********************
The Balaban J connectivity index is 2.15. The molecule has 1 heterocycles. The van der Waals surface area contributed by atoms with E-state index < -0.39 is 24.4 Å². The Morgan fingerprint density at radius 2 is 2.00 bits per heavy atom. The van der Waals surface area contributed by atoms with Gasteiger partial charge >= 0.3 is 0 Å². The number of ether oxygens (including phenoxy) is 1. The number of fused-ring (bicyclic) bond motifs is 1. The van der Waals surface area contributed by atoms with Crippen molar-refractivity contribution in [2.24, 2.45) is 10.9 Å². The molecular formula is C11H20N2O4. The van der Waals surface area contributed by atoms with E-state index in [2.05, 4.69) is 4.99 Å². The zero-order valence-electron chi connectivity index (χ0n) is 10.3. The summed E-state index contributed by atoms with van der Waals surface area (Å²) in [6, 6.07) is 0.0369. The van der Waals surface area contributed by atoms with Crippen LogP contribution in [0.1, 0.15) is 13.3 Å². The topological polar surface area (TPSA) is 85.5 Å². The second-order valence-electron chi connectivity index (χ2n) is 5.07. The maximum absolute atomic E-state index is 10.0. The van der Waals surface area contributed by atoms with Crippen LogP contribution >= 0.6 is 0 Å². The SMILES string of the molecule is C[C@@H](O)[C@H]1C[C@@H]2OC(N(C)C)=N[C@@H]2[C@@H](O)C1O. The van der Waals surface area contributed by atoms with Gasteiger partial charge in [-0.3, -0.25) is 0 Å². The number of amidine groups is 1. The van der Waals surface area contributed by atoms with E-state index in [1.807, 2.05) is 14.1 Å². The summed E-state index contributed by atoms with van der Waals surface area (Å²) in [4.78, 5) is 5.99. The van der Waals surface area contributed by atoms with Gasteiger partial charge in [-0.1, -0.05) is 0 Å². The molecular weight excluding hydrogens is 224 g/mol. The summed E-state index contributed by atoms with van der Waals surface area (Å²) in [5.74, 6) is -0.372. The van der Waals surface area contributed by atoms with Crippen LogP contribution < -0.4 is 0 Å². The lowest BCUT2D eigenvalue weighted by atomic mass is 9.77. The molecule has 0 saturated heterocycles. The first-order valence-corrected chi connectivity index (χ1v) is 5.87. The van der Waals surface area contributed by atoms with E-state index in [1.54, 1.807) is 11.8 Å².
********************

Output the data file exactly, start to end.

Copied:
The Balaban J connectivity index is 2.15. The molecule has 1 heterocycles. The van der Waals surface area contributed by atoms with E-state index < -0.39 is 24.4 Å². The Morgan fingerprint density at radius 2 is 2.00 bits per heavy atom. The van der Waals surface area contributed by atoms with Gasteiger partial charge >= 0.3 is 0 Å². The number of ether oxygens (including phenoxy) is 1. The number of fused-ring (bicyclic) bond motifs is 1. The van der Waals surface area contributed by atoms with Crippen molar-refractivity contribution in [2.24, 2.45) is 10.9 Å². The molecular formula is C11H20N2O4. The van der Waals surface area contributed by atoms with E-state index in [2.05, 4.69) is 4.99 Å². The zero-order valence-electron chi connectivity index (χ0n) is 10.3. The summed E-state index contributed by atoms with van der Waals surface area (Å²) in [6, 6.07) is 0.0369. The van der Waals surface area contributed by atoms with Crippen LogP contribution in [0.1, 0.15) is 13.3 Å². The topological polar surface area (TPSA) is 85.5 Å². The second-order valence-electron chi connectivity index (χ2n) is 5.07. The maximum absolute atomic E-state index is 10.0. The van der Waals surface area contributed by atoms with Crippen LogP contribution >= 0.6 is 0 Å². The SMILES string of the molecule is C[C@@H](O)[C@H]1C[C@@H]2OC(N(C)C)=N[C@@H]2[C@@H](O)C1O. The van der Waals surface area contributed by atoms with Gasteiger partial charge in [-0.3, -0.25) is 0 Å². The number of amidine groups is 1. The van der Waals surface area contributed by atoms with E-state index in [1.807, 2.05) is 14.1 Å². The summed E-state index contributed by atoms with van der Waals surface area (Å²) in [4.78, 5) is 5.99. The van der Waals surface area contributed by atoms with Gasteiger partial charge in [-0.1, -0.05) is 0 Å². The molecular weight excluding hydrogens is 224 g/mol. The summed E-state index contributed by atoms with van der Waals surface area (Å²) in [5.74, 6) is -0.372. The van der Waals surface area contributed by atoms with Crippen LogP contribution < -0.4 is 0 Å². The lowest BCUT2D eigenvalue weighted by atomic mass is 9.77. The molecule has 0 saturated heterocycles. The first-order valence-corrected chi connectivity index (χ1v) is 5.87. The van der Waals surface area contributed by atoms with E-state index in [1.54, 1.807) is 11.8 Å².